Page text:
When first applied, it’s character is bold and strong. It wants to be noticed, and, oh yes, it will be noticed. The start is green, so very, very sweetly green; a fantastic, marvelous green that so many others of the time exhibited, but could not do as well. The green notes are mixed just right with light citrus (bergamot), peach, ylang ylang, and Orris (Iris) all working together over a subdued mint (more like spearmint?) to make an experience that for me is absolutely breathtaking. I need to clarify that the mintiness here is not overpowering, it simply adds to the lift so to speak (thankfully, as I am not a big mint fan, but I do like it done well). In fact, I think one could easily miss it- it so subdued as to be barely noticeable. What’s the most evident is Oakmoss... glorious Oakmoss in full effect….solidifying Halston as a Chypre Floral to be reckoned with.
The middle notes start to come out around 2 hours (possibly sooner given different circumstances). This is where the spicy floral aspects start to shine. I first notice carnation mixed with rose as not to be too evident. It’s quite clever and in ways reminds me of certain stages of Aromatics Elixir (another Chant masterpiece). I also get traces of jasmine, but not too much. Still, Oakmoss is the one thing that still compliments it all in this stage.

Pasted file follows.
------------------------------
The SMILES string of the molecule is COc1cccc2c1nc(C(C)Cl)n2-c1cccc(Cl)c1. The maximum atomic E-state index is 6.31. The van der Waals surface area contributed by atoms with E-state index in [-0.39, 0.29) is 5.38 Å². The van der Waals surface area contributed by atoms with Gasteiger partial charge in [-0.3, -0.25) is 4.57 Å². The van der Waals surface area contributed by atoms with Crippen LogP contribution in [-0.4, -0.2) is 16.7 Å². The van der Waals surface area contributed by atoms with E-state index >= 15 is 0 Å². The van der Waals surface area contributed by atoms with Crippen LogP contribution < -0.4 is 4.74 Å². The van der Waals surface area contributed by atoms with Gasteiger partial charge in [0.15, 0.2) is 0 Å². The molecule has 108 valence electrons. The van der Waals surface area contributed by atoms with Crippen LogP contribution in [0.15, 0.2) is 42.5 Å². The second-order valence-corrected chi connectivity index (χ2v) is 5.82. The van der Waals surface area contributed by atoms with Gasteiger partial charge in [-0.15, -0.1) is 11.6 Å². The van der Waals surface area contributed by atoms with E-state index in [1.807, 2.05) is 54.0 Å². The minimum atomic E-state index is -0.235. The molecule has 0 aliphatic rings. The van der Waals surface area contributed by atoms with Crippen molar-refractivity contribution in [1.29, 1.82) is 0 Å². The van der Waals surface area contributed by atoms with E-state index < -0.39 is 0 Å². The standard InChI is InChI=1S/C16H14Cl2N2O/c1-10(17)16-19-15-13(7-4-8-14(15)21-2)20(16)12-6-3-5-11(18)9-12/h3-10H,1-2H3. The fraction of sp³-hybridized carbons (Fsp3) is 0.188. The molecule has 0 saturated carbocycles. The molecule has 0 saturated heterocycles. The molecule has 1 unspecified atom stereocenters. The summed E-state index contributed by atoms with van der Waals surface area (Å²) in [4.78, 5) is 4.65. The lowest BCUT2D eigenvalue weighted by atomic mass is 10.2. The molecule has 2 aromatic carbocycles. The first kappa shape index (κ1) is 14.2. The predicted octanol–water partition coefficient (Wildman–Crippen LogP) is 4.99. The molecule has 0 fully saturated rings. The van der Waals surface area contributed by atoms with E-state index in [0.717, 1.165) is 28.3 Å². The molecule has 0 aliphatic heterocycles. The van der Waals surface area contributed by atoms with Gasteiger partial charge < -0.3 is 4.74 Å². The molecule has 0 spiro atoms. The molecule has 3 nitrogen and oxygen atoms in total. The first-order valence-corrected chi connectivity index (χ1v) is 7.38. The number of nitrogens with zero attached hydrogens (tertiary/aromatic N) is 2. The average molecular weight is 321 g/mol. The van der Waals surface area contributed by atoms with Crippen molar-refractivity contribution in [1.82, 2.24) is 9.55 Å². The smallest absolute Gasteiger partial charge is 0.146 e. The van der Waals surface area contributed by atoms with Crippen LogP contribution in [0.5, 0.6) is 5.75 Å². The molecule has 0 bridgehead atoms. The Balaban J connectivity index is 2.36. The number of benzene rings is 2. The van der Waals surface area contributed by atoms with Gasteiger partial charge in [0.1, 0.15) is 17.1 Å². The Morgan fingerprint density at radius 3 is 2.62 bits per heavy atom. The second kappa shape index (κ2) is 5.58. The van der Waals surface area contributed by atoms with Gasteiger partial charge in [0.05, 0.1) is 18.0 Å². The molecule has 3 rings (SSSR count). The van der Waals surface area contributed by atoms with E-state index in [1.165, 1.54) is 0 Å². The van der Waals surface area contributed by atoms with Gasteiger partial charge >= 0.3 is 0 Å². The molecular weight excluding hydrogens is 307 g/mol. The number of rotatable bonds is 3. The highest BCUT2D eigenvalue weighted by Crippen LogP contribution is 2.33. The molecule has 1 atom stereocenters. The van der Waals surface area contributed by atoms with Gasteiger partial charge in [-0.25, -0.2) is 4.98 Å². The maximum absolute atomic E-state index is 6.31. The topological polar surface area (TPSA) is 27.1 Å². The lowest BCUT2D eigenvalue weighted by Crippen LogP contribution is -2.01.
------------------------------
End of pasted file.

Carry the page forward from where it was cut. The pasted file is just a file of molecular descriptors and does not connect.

Grace Jones Chris Levine
The final stages of the perfume are by far my favorite. After the Oak Moss finally fades, we are left with a patchouli and frankincense that is so downright alluring, I can not help but love it. It is just too darn sexy in the best way! There is cedar involved here which acts to finally dry up the remnants of the mossiness - very clever. Frankly, this juxtaposition is quite unisex. Matter of factly, many would call this straight up “manly” nowadays. That said, I have come to the conclusion that after all is said and done, the perfume is androgynous in this day and age.
Village People, Valerie Perrine, Bruce Jenner (now Caitlin) & Michael Jackson at Studio 54 for the Can't Stop The Music party, 1980 (right before Studio 54 closed)